SPY Guide: Everything You Need to Know About Exfoliating With Skin Care Acids

Skincare Acids Guide
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* Find out why you should be putting acids on your skin
* Acid exfoliants for all skin types and concerns explained
* Retinoids, AHA’s vs. BHA’s, hyaluronic acid and more

If the thought of putting acid on your skin sounds daunting–and downright dangerous–we can’t really blame you. We’ve all heard nightmarish stories of friends coming out of the derm after a chemical peel and not being able to step foot out of the house for a day or two on account of beet-red skin. But the truth is, incorporating an acid into your current routine can lead to some major improvements across the skin spectrum, and if you choose the right one for you, there’s no down time involved. It’s time to drop some acid–on your skin, that is.

Acids work as an exfoliant, and they can help improve a slew of skincare concerns including acne, acne scars, dark spots, wrinkles–you name it, acids can help improve it.

Acids can be tricky when it comes to putting them on your skin — even if you’re a chemistry PhD. There’s plenty to choose from, and each treats different concerns with different gradients of potency. A general rule of thumb: take it slow if you’re a newbie.

Most dermatologists recommend that you start out by incorporating an acid into your nightly skincare routine 2-3 time per week, as some can cause irritation, redness and peeling. Once your skin gets used to them, however, you can gradually increase your usage as needed.

Read ahead for our guide on finding the right skincare acid for your skin type, concern, and age.




Retonic acid is just another fancy word for retinoids or retinol. Under this branch, there are several types of retinoids, all ranging from mild to more intensive in efficacy and of course, side effects. You can find out all you need to know about retinol and retinoids here. In short, this type of acid is one of the most effective exfoliants you can find because not only does it help slough off dead skin cells, but it also revs up collagen production, making it one of the best solutions for anti-aging concerns. When it comes to fine lines, retinoids are probably your best option, but if you have sensitive skin, make sure to start out slow as they can be irritating and can cause extreme dryness when you first begin using them.

Benefits: Great for anti-aging, dullness, texture, enlarged pores, non-cystic acne and hyperpigmentation.

[caption id="attachment_98993" align="aligncenter" width="404"]Differin Retinol Amazon Image courtesy of Amazon[/caption]




While technically classified as an acid, this one doesn’t actually exfoliate, but it does help your skin retain moisture and plumpness, which can help address excess dryness and reduce the look of fine lines. It’s a great ingredient to use in conjunction with harsher exfoliants and retinoids as well, as its moisturizing properties will help counteract irritation, redness, and excessive dryness.

Benefit: Hyaluronic acid helps skin retain moisture, hydrating, plumpness.

Cosmedica Skincare Hyaluronic acid Image courtesy of Amazon




As the most gentle acids in the bunch, ferulic acid is a great ingredient for those with extra-sensitive skin types. It won’t give your pores a deep clean or combat acne, but it’s a great antioxidant, which helps prevent free-radical damage and prevent premature aging. Because it’s such a “gentle” acid, you’ll often see ferulic acid mixed in with other anti-aging ingredients like retinol and vitamin C.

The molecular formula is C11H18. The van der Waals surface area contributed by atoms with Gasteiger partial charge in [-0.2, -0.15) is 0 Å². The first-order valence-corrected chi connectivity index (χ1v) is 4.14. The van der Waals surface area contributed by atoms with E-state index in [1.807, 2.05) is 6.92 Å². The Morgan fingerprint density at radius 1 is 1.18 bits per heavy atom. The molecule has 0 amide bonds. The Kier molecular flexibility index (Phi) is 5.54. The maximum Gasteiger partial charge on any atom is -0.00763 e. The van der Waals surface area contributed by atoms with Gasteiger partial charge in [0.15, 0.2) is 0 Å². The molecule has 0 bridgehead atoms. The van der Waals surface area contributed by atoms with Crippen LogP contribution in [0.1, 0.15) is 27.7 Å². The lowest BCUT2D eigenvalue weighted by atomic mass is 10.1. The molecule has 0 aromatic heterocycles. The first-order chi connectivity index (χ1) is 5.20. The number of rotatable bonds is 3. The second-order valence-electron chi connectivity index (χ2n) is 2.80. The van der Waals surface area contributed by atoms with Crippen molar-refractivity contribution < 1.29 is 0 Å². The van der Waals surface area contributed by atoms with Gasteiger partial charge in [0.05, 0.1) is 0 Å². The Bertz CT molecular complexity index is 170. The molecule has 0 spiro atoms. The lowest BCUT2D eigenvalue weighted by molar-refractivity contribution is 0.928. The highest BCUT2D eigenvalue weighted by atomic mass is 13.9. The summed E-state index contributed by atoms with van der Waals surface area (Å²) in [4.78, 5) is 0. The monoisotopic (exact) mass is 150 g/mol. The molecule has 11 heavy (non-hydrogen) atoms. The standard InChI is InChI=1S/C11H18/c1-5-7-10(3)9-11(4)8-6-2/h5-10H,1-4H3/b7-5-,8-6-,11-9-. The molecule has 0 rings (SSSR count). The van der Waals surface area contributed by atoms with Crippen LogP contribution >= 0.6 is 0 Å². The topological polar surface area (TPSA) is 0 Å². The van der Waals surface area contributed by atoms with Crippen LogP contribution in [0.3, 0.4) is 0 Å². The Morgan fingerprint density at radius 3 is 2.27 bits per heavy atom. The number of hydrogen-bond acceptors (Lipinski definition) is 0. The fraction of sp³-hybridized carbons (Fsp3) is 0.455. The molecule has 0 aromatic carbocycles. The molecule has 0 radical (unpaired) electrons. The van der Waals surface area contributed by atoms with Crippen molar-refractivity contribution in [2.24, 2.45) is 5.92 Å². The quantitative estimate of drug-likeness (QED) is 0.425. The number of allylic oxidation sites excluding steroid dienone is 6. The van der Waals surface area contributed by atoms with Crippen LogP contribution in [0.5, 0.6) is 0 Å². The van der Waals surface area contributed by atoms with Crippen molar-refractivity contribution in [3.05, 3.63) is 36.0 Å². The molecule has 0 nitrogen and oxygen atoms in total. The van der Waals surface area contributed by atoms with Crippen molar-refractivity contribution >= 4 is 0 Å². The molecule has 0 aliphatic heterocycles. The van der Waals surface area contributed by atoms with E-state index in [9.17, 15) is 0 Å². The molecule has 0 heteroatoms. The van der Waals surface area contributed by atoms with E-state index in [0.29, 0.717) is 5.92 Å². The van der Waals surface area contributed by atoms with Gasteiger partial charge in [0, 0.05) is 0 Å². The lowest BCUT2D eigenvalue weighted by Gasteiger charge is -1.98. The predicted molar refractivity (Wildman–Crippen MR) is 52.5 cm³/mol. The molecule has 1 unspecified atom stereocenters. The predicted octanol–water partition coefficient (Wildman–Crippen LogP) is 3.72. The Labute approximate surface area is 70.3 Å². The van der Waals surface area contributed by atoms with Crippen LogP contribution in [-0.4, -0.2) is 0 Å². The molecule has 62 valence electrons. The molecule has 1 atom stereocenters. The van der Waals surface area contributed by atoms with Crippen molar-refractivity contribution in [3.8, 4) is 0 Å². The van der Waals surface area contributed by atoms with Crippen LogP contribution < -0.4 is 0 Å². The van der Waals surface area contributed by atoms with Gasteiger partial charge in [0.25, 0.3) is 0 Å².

Benefits: anti-oxidant, fights free radical damage and protects against pollution.

Timeless Skin Care Anti Aging Serum Image courtesy of Amazon




Also known as good old Vitamin C, this antioxidant acid is a great defense against free radical damage, and is especially beneficial to those who live in pollution-ridden cities, and people who are smokers. Vitamin C also improves skin by helping promote collagen production, thereby making it an excellent ingredient for giving your skin a glow, fading dark spots, and evening out texture.

Benefits: brightening, combats dullness and texture, helps blur fine lines, fights free radical damage, and helps fade dark spots and acne scars.

Klair Vitamin C Serum Image courtesy of Amazon




BHA works in similar way as AHA’s, sloughing off dead skin cells to exfoliate. This acid is particularly great for those with oily and acne-prone skin types, as it’s an oil soluble acid. If you’ve ever used any acne-fighting product, you’ve used BHA — the only acid under this branch is salicylic acid, which is the gold standard active ingredient in most over-the-counter acne treatments. Not only does BHA help treat acne, but it also helps to tighten your pores (and make them look smaller) and keeps excess oil at bay.

Benefits: Able to penetrate pores deeper than most other acids, helps combat excess oils, reduces blackheads and non-cystic acne.

[caption id="attachment_98968" align="aligncenter" width="261"]Paula's Choice AHA Serum Image courtesy of Amazon[/caption]




Alpha Hydroxy Acids (AHAs for short) is a branch of acids with a decent track record for their ability to effectively exfoliate the skin, without excessive irritation and redness. Under this branch, there are a few different types under the AHA umbrella: glycolic, citric, malic, and tartaric. They work to brighten the skin and improve texture by sloughing away dead skin cells, and they’re especially great for those with sensitive or dry skin.

Benefits: Generally mild and well-tolerated on most skin types, brightening properties, reduces look of pores, targets fine lines and texture.

BeautyRX Dr Schultz Exfoliating Serum Image courtesy of Dermstore